abstract = {As autonomous vehicular technologies such as self-driving cars and uncrewed aircraft systems (UAS) evolve to become more accessible and cost-efficient, autonomous multi-agent systems, that comprise of such entities, will become ubiquitous in the near future. The close operational proximity between such autonomous agents will warrant the need for multi-agent coordination to ensure safe operations. In this thesis, we adopt a formal methods-based approach to investigate multi-agent coordination for safety-critical autonomous multi-agent systems. We explore algorithms that can be used for decentralized multi-agent coordination among autonomous mobile agents by communicating over asynchronous vehicle-to-vehicle (V2V) networks that can be prone to agent failures. In particular, we study two types of distributed algorithms that are useful for decentralized coordination — consensus, which can be used by autonomous agents to agree on a set of compatible operations; and knowledge propagation, which can be used to ensure sufficient situational awareness in autonomous multi-agent systems. We develop the first machine-checked proof of eventual progress for the Synod consensus algorithm, that does not assume a unique leader. To consider agent failures while reasoning about progress, we introduce a novel Failure-Aware Actor Model (FAM). We then propose a formally verified Two-Phase Acknowledge Protocol (TAP) for knowledge propagation that can establish a safe state of knowledge suitable for autonomous vehicular operations. The non-deterministic and dynamic operating conditions of distributed algorithms deployed over asynchronous V2V networks make it challenging to provide appropriate formal guarantees for the algorithms. To address this, we introduce probabilistic correctness properties that can be developed by stochastically modeling the systems. We present a formal proof library that can be used for reasoning about probabilistic properties of distributed algorithms deployed over V2V networks. We also propose a Dynamic Data-Driven Applications Systems (DDDAS)-based approach for the runtime verification of distributed algorithms. This approach uses parameterized proofs, which can be instantiated at runtime, and progress envelopes, which can divide the operational state space into distinct regions where a proof of progress may or may not hold. To motivate our verification of decentralized coordination, we introduce an autonomous air traffic management (ATM) technique for multi-aircraft systems called Decentralized Admission Control (DAC).}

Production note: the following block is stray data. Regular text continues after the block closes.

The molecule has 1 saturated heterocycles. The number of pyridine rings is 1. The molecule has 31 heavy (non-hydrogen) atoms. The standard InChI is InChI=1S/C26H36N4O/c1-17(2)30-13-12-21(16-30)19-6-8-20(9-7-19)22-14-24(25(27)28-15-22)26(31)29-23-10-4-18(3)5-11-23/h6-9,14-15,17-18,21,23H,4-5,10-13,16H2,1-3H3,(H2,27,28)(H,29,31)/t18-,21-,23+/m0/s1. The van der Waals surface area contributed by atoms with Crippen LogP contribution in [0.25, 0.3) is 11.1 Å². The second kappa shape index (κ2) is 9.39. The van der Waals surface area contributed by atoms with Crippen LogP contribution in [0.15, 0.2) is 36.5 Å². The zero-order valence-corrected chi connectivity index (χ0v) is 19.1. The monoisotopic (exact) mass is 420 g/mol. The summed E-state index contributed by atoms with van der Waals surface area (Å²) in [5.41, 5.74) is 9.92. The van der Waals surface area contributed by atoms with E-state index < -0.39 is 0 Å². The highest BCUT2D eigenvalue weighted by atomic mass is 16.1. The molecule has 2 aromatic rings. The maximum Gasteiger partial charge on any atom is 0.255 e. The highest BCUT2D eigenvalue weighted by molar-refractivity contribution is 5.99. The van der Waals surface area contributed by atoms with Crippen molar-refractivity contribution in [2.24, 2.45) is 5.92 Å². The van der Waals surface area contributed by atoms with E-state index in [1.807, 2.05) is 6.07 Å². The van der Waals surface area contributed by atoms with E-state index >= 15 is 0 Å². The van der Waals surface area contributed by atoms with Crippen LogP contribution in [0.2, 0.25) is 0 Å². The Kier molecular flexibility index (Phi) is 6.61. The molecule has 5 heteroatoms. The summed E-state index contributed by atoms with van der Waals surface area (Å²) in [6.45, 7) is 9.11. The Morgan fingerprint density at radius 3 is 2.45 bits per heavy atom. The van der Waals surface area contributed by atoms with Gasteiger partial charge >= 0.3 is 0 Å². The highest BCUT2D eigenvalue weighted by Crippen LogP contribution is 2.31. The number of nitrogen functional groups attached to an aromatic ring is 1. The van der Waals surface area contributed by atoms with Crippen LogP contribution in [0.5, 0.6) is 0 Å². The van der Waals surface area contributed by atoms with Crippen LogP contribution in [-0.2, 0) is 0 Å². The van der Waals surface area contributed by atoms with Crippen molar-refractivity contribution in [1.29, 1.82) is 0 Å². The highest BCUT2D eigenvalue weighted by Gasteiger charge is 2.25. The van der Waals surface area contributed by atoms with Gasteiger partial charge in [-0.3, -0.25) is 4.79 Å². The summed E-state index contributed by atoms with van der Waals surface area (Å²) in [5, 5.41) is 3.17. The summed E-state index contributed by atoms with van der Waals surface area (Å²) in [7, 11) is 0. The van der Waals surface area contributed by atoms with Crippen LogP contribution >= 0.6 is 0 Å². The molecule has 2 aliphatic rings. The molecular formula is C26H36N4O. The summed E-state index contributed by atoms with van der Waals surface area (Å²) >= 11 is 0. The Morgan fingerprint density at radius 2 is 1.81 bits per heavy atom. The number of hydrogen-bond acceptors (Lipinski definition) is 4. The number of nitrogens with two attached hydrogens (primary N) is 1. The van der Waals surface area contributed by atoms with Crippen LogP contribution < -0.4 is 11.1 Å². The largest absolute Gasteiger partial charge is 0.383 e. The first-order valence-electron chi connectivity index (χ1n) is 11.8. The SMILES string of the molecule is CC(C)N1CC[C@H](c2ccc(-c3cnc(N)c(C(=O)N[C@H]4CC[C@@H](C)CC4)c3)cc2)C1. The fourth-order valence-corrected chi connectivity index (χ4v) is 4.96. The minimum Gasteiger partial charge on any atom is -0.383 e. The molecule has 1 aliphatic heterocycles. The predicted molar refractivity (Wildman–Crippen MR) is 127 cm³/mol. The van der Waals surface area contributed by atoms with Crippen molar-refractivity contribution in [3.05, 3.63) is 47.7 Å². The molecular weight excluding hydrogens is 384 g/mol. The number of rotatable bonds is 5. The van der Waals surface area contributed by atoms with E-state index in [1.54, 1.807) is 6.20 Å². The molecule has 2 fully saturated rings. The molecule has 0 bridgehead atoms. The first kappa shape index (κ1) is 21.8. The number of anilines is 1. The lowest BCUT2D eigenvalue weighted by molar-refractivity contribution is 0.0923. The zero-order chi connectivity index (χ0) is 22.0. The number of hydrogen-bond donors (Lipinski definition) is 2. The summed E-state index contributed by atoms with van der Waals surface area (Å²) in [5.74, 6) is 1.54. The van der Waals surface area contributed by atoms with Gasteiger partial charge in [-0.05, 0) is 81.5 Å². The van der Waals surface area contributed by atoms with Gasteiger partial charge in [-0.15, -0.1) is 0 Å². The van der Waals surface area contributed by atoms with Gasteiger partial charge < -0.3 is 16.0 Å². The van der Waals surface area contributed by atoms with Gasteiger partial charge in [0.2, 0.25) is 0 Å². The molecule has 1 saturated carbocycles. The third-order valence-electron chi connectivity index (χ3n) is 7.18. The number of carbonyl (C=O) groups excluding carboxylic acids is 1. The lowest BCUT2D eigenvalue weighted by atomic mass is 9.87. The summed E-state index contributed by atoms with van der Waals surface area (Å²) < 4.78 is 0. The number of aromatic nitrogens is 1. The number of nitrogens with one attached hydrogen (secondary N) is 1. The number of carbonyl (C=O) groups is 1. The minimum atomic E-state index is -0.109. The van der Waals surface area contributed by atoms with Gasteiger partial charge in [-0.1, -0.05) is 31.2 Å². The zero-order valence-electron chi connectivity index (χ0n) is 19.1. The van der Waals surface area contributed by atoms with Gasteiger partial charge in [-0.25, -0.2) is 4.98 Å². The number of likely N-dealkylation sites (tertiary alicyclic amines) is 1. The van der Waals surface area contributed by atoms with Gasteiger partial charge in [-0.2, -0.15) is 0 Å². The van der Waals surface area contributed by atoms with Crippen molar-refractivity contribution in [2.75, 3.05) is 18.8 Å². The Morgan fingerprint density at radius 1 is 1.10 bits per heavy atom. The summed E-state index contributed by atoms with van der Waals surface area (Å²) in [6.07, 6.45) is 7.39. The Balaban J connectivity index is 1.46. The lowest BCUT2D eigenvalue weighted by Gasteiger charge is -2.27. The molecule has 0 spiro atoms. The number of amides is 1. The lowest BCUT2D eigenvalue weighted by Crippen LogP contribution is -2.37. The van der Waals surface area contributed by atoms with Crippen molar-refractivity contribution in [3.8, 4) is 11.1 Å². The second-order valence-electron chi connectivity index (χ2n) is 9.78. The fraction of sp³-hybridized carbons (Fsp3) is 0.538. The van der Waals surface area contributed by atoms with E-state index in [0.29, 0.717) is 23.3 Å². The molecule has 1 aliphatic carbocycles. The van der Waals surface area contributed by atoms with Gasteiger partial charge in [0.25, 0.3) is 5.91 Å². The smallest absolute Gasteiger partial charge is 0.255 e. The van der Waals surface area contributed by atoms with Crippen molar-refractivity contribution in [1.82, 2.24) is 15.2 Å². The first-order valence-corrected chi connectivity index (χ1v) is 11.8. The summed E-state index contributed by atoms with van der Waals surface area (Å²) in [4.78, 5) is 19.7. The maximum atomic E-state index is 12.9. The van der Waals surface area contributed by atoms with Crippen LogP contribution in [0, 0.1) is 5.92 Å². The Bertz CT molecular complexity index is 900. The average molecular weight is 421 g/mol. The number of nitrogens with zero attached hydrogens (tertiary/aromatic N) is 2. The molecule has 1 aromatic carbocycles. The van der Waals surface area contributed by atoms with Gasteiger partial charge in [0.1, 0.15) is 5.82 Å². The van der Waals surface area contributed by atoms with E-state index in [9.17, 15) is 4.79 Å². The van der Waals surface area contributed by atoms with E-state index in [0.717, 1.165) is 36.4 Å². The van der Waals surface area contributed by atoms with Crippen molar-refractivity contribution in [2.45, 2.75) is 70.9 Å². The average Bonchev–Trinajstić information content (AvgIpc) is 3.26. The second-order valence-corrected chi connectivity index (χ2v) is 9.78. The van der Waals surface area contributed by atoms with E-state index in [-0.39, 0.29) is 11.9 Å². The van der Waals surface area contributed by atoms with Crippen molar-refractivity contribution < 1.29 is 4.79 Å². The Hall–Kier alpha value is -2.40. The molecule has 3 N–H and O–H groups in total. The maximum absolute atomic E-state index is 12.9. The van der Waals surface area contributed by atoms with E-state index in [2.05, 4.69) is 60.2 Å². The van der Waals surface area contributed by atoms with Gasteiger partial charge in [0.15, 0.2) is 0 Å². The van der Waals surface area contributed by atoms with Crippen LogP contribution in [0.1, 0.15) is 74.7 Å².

}
    


Articles in journal, book chapters
  1. Saswata Paul, Gul A. Agha, Stacy Patterson, and Carlos A. Varela. Eventual Consensus in Synod: Verification using a Failure-Aware Actor Model. Innovations in Systems and Software Engineering - A NASA Journal, 2022. Keyword(s): formal verification, Athena, distributed systems, distributed computing, air traffic management, consensus, actor model.
    Abstract:
    Successfully attaining consensus in the absence of a centralized coordinator is a fundamental problem in distributed multi-agent systems. We analyze progress in the Synod consensus protocol — which does not assume a unique leader — under the assumptions of asynchronous communication and potential agent failures. We identify a set of sufficient conditions under which it is possible to guarantee that a set of agents will eventually attain consensus using Synod. First, a subset of the agents must not permanently fail or exhibit Byzantine failure until consensus is reached, and second, at least one proposal must be eventually uninterrupted by higher-numbered proposals. To formally reason about agent failures, we introduce a failure-aware actor model (FAM). Using FAM, we model the identified conditions and provide a formal proof of eventual progress in Synod. Our proof has been mechanically verified using the Athena proof assistant and, to the best of our knowledge, it is the first machine-checked proof of eventual progress in Synod.

    @article{paul-isse-2022,
    author = {Saswata Paul and Gul A. Agha and Stacy Patterson and Carlos A. Varela},
    title = {Eventual Consensus in Synod: Verification using a Failure-Aware Actor Model},
    journal="Innovations in Systems and Software Engineering - A NASA Journal",
    year="2022",
    publisher="Springer Nature",
    address="Cham",
    pdf="http://wcl.cs.rpi.edu/papers/paul-ISSE-2022.pdf",
    doi="https://doi.org/10.1007/s11334-022-00463-5",
    keywords = {formal verification, Athena, distributed systems, distributed computing, air traffic management, consensus, actor model},
    abstract = {Successfully attaining consensus in the absence of a centralized coordinator is a fundamental problem in distributed multi-agent systems. We analyze progress in the Synod consensus protocol — which does not assume a unique leader — under the assumptions of asynchronous communication and potential agent failures. We identify a set of sufficient conditions under which it is possible to guarantee that a set of agents will eventually attain consensus using Synod. First, a subset of the agents must not permanently fail or exhibit Byzantine failure until consensus is reached, and second, at least one proposal must be eventually uninterrupted by higher-numbered proposals. To formally reason about agent failures, we introduce a failure-aware actor model (FAM). Using FAM, we model the identified conditions and provide a formal proof of eventual progress in Synod. Our proof has been mechanically verified using the Athena proof assistant and, to the best of our knowledge, it is the first machine-checked proof of eventual progress in Synod.} 
    }